(Linda Sanoff)

November 2015

Newly planted ...

Among the new items: rock roses, Echeveria elegans, tall Euphorbia wulfenii, pyramid-shaped juniper “Medora,” white trailing lantana, English lavender and walking Iris.

( Linda Sanoff)
(Linda Sanoff)

June 2016

Growing in, seven months later

The garden is looking lush seven months later.

(Linda Sanoff)
(Linda Sanoff)

Drought-tolerant plants that will look great in your garden! »

April 2017

The front yard in the spring

Following record winter rain in Southern California, the garden is alive with a variety of blooms, shapes and textures.

(Linda Sanoff )
(Michael Krichmann)
(Linda Sanoff )

May 2017

The front yard today

The former front lawn and parking strip today, after Sanoff trimmed the Euphorbia wulfenii per Kirchmann’s maintenance plan, shown below.

(Linda Sanoff)
(Linda Sanoff)

Inspiration -- and tips -- for drought gardening »

Plant list and maintenance tips from Michael Kirchmann Jr.:

Aeonium ‘Zwartkop’: Remove dead leaves underneath as they brown. If the plant gets too tall, cut stalk, let stalk get hard at the end after about one week, put plant back in ground.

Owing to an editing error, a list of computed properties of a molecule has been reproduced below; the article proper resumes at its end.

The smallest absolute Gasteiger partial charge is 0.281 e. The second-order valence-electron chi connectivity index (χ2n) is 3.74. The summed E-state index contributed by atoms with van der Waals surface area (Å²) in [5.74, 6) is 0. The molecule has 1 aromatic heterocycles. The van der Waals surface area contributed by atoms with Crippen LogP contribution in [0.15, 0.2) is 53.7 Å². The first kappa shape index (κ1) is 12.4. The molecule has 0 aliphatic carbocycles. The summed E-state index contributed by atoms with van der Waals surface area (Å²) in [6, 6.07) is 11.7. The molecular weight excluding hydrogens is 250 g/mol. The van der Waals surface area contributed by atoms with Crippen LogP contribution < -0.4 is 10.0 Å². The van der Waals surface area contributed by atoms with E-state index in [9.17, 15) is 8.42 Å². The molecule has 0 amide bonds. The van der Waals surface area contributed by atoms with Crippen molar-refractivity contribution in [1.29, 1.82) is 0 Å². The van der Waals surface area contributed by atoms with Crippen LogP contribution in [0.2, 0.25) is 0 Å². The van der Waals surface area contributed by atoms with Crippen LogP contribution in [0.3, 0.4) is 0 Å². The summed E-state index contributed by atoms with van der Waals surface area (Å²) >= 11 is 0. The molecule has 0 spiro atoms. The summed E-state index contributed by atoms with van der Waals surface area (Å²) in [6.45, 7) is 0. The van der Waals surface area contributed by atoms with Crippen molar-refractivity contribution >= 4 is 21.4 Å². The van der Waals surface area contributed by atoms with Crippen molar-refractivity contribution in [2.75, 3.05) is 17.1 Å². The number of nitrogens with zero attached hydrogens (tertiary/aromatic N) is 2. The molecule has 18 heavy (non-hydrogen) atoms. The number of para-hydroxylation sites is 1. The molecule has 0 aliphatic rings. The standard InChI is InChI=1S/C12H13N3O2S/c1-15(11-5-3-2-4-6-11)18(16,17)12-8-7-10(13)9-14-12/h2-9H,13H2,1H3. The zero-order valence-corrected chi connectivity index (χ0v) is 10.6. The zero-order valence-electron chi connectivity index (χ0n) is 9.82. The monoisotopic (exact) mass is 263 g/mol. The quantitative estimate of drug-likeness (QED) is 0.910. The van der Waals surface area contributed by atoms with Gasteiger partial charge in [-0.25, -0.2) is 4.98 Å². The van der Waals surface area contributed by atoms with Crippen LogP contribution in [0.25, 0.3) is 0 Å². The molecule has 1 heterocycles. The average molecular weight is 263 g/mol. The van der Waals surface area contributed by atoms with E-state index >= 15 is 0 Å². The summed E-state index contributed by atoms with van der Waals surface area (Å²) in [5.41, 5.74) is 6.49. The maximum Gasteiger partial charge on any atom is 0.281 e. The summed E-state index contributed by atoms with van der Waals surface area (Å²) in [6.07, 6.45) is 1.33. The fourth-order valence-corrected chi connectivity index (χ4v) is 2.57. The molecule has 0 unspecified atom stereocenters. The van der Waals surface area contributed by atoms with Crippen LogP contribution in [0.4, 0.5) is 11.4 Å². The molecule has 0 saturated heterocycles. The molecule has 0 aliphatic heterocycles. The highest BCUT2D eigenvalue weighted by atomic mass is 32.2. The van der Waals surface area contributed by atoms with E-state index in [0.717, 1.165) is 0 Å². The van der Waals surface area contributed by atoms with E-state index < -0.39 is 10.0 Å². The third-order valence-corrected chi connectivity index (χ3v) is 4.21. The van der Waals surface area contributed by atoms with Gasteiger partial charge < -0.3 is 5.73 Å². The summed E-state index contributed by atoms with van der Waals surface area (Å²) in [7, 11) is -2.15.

Agave attenuata ‘Ray of Light’: Remove dead leaves underneath the main clump. Remove any pups from the stalk. Each agave should be a stand-alone specimen.

Cistus ‘Sunset’: Cut back and shape as needed. Do not let plant get rangy.

Echeveria elegans: Cut back bloom stalks when finished. Remove dead leaves underneath as they brown.

Euphorbia wulfenii: Cut back bloom stalks as close to the clump as possible. Usually in late spring/early summer.

Juniper ‘Medora’: Trim and shape as needed to keep the pyramid shape.

Lantana ‘Trailing White’: Cut back by one-third after the bloom cycle. The plant should have a trailing look, but not get too rangy.

Lavandula stoechas: Cut back by one-third after each bloom cycle to keep the plant full. Trim back to a roundish shape, but not a tight ball shape.

Neomarica caerulea ‘Walking Iris’: Cut out bloom stalks after the flower is finished. Remove any yellow or dead leaves.

Olea ‘Little Ollie’: Trim and shape the dwarf olive as needed, cut to desired height.

Pennisetum orientale Chinese Fountain Grass: Cut back entire plant to about two inches or so above the main clump in winter to refresh the plant.

Pittosporum crassifolium 'Compactum': Cut back as needed to shape for desired height and fullness.

Teucrium chamaedrys: Cut back bloom stalks after they finish flowering. Cut back as needed to shape for desired height and fullness.

Westringia fruticosa 'Morning Light': Cut back as needed to shape for desired height and fullness.

If you’ve given your yard a makeover, we want to see it, and may feature it in an upcoming edition of the Saturday section. Please send before and after pictures to home@latimes.com, and include a day-time contact number.

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lisa.boone@latimes.com

Twitter: @lisaboone19